6. Kentucky Wildcats (Nov. 18 at Sanford Stadium in Athens)
The Wildcats were tough to defeat a season ago, with Rodrigo Blankenship hitting a game-winning field goal at the buzzer. With running back Benny Snell Jr. back for his sophomore season, Kentucky’s ground game should be incredibly tough to defend once again. Snell ran for 114 yards and two touchdowns against the Bulldogs and did much of his damage when Georgia knew exactly what Kentucky wanted to do. Kentucky’s defense could still be a work in progress, although safety Mike Edwards will once again be one of the SEC’s better defensive backs.
5. South Carolina Gamecocks (Nov. 4 at Sanford Stadium in Athens)
The Gamecocks did better than most people thought by capturing six wins in 2016. South Carolina’s progress could be further accelerated thanks to what should be a formidable defense in 2017. Nine senior starters return, with linebacker Skai Moore back in the fold. Moore missed all of 2016 due to neck fusion surgery. The offense will also return nine starters, including quarterback Jake Bentley, who figures to show progression after appearing in the Gamecocks’ final seven games. After allowing 41 sacks last season, South Carolina’s offensive line should be more experienced with four returning starters up front.
4. Tennessee Volunteers (Sept. 30 at Neyland Stadium in Knoxville, Tennessee)
For Tennessee, it will be a tall order to replace quarterback Joshua Dobbs, running back Alvin Kamara and receiver Josh Malone on offense. On the other side of the ball, the Volunteers have to deal with the departures of defensive linemen Derek Barnett, Corey Vereen and LaTroy Lewis, along with linebacker Jalen Reeves-Maybin and cornerback Cam Sutton. Still, there is enough young talent to warrant Tennessee consideration as a dark horse contender for the SEC East. Quinten Dormady and Jarrett Guarantano are the top contenders at quarterback.
3. Florida Gators (Oct. 28 at EverBank Field in Jacksonville, Florida)
By default, the Gators land at No. 3 on this list, even with plenty of deficiencies to worry about. First, Florida has to replace eight starters on defense, making it one of the more inexperienced units in the SEC. That stated, Cece Jefferson and Jabari Zuniga are talented defensive linemen who figure to see extended roles in 2017. On offense, Florida will have an important choice at quarterback to make between graduate transfer Malik Zaire and redshirt freshman Feleipe Franks. While questions exist on both sides of the ball, the Gators have won the past two SEC East crowns despite entering the season without expectations to do so.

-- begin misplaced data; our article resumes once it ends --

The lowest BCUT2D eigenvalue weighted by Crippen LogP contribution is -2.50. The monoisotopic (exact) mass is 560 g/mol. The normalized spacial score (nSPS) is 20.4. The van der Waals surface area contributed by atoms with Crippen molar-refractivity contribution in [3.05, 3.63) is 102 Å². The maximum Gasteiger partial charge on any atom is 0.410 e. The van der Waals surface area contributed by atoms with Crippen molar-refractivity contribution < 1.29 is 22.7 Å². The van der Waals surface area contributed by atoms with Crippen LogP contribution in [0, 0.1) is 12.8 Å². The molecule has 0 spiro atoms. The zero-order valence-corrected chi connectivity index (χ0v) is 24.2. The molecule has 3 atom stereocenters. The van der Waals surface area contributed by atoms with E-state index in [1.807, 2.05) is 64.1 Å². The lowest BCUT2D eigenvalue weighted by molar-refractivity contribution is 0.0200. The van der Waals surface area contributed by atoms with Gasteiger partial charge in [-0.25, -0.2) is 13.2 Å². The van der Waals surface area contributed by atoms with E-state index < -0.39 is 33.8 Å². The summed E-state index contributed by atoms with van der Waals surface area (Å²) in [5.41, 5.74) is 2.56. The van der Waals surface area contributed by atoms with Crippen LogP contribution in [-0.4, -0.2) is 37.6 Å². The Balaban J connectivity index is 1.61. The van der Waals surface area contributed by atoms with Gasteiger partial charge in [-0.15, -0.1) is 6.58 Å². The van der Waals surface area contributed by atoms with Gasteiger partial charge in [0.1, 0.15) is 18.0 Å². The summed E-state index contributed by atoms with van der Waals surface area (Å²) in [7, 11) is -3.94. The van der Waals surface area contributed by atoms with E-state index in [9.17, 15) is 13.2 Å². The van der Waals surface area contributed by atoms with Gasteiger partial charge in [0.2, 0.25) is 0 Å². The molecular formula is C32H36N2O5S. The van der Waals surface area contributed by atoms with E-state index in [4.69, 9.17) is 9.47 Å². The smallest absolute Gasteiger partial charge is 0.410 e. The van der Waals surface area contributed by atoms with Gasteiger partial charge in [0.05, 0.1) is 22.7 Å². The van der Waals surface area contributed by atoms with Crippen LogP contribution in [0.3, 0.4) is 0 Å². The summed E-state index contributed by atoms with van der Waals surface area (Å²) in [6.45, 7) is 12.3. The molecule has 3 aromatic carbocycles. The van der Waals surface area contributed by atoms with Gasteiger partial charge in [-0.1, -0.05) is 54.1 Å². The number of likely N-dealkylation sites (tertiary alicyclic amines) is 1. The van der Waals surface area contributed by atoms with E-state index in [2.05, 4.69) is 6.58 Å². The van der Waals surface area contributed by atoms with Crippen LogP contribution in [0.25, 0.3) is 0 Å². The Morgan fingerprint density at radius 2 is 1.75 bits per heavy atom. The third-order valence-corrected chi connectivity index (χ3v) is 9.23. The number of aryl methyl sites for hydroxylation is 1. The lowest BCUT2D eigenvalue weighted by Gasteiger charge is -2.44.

2. Notre Dame Fighting Irish (Sept. 9 at Notre Dame Stadium in South Bend, Indiana)
Last season, Notre Dame may have fielded one of the best 4-8 teams in recent memory. While the Fighting Irish were on the losing side more often than not, seven of their eight losses came by eight points or less and five losses were to bowl teams. While Notre Dame lost Zaire to Florida and DeShone Kizer to the NFL, talented quarterback Brandon Wimbush will look to keep the offense rolling. A total of 15 starters return, including receiver Equanimeous St. Brown and tight end Aliz'e Jones. But Notre Dame’s defense needs fixing after surrendering 27.8 points per game a season ago.
1. Auburn Tigers (Nov. 11 at Jordan-Hare Stadium in Auburn, Alabama)
This pick is a no-brainer compared to the rest of the teams on Georgia’s schedule. Auburn is the only team the Bulldogs are slated to play that could land in the preseason top 10. The Tigers will bring back both running backs in Kamryn Pettway (1,224 yards, 7 touchdowns) and Kerryon Johnson (895 yards, 11 touchdowns). Former Baylor quarterback Jarrett Stidham, who transferred in from McLennan Community College in Waco, Texas, provides Auburn an immediate upgrade at quarterback. But Auburn will have to figure out how to adequately replace defensive linemen Carl Lawson and Montravius Adams.